Happy to be hiding out in plain sight

It's ridiculous, it's crazy but the Umbilical Brothers have us believing in stand-up comedy, even if it ''is complete crap'', Sascha Kenny writes

Shane Dundas is the success story you mightn't want your kids to know about. As one half of Australian comedy duo the Umbilical Brothers, he's forged a career out of ridiculous bathroom sound effects and overblown Schwarzenegger impersonations, of surreal Punch and Judy-style sketches that transform childlike slapstick into high art.

While the rest of us were busy working nine-to-fives, he was busy beating himself to a pulp with psychotic koala puppets and having his imaginary intestines played like a double bass.

''It's all a joke really,'' Dundas says. ''I mean, what I do for a living is quite silly. But the fact that I get to do it is incredible.''

It's hardly a career path you'd link with jet setting and fame, but then, the joke's on us because Dundas and creative partner David Collins have been shopping a unique brand of comedy around the world for more than 20 years. Since meeting at the University of Western Sydney in the late '80s, they've toured with Robin Williams, depicted Gone With The Wind in a superior mime edition, starred in award-winning Nickelodeon cartoon series The Upside Down Show and played the Woodstock festival in front of 100,000 confused spectators.

Oh, and performed for the Queen. Of the last, Dundas explains it was ''surreal, because it's the Queen, not just someone in a Queen outfit. We got to shake her hand.''

His next show is a lot closer to home.


''I was born here and I grew up here, so I understand here,'' he says, choosing his words carefully, ''but I've been away from Canberra, too, so I know what's weird about it - it's something I make reference to in the new show.''

The show he refers to is Believe, and Canberrans will be among the first in the known universe to see it.

''It's terrifying and exciting,'' Dundas says. ''I wanted to find out if I could do a show on my own. I'm looking for self-belief. Conceptually, I'm asking the audience to believe in me as something different, as a stand-up comedian, even if the content of what I'm saying …'' (he pauses, and smiles broadly) ''is complete crap''.

Compared to the gargantuan figures he brings to life on stage, Dundas seems demure, an unassuming man in a flannelette shirt and black beanie. In his pockets are a scrunched-up shopping list and some notes jotted in pencil.

''I'm quite introverted, as a person,'' he says. ''I just want to be me. That's part of the advantage of living in Canberra. People don't expect anyone well known to be living here. ''The new one is partly a character piece. It's about me being nervous. It's about me doing a stand-up show. It's about a sort of false collusion with the audience.''

This from a man whose sketch Bathroom has generated 3.5 million YouTube hits. That's a million more than the entire population of Slovenia.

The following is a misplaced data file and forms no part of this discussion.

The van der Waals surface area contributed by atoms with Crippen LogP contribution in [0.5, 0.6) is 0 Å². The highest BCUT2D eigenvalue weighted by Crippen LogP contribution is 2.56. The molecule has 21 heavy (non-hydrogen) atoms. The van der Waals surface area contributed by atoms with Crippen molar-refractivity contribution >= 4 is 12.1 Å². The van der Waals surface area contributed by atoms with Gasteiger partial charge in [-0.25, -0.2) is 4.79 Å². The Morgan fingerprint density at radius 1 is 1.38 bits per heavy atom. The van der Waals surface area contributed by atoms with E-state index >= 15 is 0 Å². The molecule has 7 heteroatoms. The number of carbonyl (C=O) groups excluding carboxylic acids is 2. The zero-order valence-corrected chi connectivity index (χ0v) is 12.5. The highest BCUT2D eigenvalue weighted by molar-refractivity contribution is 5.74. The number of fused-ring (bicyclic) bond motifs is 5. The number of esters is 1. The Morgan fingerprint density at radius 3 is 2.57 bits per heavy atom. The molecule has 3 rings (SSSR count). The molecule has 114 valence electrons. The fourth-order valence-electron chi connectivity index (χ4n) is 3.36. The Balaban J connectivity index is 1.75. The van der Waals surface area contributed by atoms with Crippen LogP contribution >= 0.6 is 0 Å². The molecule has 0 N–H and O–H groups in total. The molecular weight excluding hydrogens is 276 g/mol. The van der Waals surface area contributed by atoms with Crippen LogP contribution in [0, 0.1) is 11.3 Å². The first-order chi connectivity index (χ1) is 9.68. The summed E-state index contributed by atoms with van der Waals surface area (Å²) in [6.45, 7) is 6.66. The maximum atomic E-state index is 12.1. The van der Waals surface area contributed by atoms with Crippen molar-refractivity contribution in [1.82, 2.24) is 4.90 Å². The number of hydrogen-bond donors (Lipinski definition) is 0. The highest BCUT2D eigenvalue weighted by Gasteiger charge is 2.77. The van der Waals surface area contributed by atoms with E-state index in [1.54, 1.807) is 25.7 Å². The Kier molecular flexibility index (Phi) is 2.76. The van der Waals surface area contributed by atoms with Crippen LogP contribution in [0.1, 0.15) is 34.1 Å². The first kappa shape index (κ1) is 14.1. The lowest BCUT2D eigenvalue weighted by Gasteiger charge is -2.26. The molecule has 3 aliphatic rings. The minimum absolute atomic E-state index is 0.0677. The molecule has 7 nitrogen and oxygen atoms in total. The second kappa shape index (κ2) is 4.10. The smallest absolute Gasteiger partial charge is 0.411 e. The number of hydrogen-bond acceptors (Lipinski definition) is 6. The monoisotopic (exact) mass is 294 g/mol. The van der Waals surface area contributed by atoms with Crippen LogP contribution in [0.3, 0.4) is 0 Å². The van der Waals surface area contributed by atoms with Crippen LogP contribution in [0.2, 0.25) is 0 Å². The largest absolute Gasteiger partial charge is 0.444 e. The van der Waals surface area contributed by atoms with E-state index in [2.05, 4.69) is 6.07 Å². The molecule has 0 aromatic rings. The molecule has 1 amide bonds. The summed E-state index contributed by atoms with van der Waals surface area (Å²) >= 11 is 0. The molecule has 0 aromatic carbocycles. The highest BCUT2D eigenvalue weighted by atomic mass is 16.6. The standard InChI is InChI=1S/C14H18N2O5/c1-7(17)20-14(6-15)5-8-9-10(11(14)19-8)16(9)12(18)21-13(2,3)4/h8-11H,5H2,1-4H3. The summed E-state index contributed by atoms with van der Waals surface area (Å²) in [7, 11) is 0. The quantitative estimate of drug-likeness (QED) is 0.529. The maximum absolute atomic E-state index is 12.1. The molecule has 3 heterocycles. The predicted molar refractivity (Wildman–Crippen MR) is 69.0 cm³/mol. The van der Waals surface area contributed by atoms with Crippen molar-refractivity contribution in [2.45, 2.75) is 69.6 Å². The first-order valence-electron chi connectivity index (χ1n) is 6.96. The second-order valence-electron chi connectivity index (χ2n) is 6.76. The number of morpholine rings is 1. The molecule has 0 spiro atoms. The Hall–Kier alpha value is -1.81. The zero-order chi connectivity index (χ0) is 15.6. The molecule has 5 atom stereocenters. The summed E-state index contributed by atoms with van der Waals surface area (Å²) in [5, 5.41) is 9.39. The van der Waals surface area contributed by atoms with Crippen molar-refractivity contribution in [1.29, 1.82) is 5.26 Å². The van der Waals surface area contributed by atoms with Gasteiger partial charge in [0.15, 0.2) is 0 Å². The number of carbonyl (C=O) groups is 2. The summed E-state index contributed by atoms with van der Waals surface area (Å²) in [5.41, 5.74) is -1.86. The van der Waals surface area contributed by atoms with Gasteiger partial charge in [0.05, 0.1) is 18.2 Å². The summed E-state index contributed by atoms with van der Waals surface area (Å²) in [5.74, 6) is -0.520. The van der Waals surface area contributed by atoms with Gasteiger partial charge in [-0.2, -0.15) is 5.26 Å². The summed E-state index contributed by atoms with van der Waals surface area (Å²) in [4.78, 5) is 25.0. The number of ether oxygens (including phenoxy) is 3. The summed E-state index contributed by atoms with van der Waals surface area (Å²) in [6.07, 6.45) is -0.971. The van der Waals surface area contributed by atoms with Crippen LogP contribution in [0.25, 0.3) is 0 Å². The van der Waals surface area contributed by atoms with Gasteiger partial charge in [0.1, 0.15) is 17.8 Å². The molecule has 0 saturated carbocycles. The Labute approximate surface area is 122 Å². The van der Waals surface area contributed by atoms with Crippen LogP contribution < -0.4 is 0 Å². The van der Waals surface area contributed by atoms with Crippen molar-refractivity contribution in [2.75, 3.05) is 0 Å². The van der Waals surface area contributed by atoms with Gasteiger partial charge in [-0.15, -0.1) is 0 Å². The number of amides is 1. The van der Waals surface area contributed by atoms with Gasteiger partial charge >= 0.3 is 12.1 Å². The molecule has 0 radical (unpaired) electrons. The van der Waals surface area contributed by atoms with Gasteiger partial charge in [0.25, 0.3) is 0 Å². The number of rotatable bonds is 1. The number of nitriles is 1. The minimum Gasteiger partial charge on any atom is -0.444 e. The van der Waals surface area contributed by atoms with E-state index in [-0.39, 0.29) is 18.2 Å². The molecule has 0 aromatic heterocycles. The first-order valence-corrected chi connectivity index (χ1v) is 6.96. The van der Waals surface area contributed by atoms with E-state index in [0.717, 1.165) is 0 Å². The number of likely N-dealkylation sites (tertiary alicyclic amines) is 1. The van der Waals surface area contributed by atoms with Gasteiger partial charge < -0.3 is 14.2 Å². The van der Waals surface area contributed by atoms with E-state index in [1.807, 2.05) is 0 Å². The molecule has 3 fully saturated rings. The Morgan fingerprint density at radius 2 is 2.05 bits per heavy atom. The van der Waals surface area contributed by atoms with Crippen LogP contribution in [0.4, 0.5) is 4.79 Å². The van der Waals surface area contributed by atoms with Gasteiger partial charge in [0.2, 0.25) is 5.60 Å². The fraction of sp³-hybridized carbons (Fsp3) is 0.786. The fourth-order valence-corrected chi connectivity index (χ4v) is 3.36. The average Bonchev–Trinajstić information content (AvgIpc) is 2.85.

''Thanks to YouTube, we went to Poland for the first time and sold out,'' Dundas says. ''We didn't even put that stuff out! Someone recorded it and just did it. Luckily our stuff works in a different window. It's like a little cartoon.''

It's this portability of content and context that makes the Umbilical Brothers such a unique force in Australian comedy. While others trade on looking and sounding Aussie, Dundas and Collins are performers in a more classical sense. Their manic vignettes of domestic chores and routine tasks going absurdly wrong lets them traverse all sorts of cultural divides, delivering comedy that references traditional theatrical archetypes like mime and puppetry, and subverts them to hilarious effect. Surely then, Dundas holds the great masters in high regard?

''Actually, there's more a level of disrespect,'' he says. ''I do acknowledge how fantastic those performers were. Back in 1995, in London, we were playing in a small theatre next door to the theatre that Marcel Marceau was performing in and we got to watch him for a dress rehearsal. He was doing his mime thing, and it was all very silent, of course. And a piece of scenery came down at the wrong time and he suddenly broke character and yelled ''Merde!'' and launched into an absolute stream of French invective. And the moment he talked, the fabric of the universe just fell to pieces.''

It's easy to see how awkward moments like this -when the artist and his craft collide with his ego and vulnerabilities - came to define Dundas and The Umbilical Brothers. Their sketches frequently begin as dedicated genre pieces, parodying the elements of mime and theatre to comic effect. But often, the mimes fall apart and the two performers are suddenly desperately alone on stage. As the mistakes pile upon each other, the performance begins to satirise the very performance itself. It's up to the audience to carry them through, or is it? Part of what makes an Umbies show so rich is that we often walk out thinking, ''What the hell happened in there?''

And it seems we can expect a similar degree of post-modernist, intertextual comedy in Dundas's new show.

''That's partly my obsession,'' Dundas explains. ''Dave is more 'I just want to make them laugh'. I'm more into the conceptual stuff. I want to make them laugh at how we're making them laugh.''

Which is fine, but there's really only one thing we're wondering. Is there going to be any Schwarzenegger?

He laughs. ''You know what? There isn't any written in. But you never know what'll happen on the night …''

Believe is on at the Courtyard Studio, Canberra Theatre Centre from May 4 to 6 and 10 to 13 at 8pm. Weekend tickets $28, weeknights $25. Ph: 6275 2700.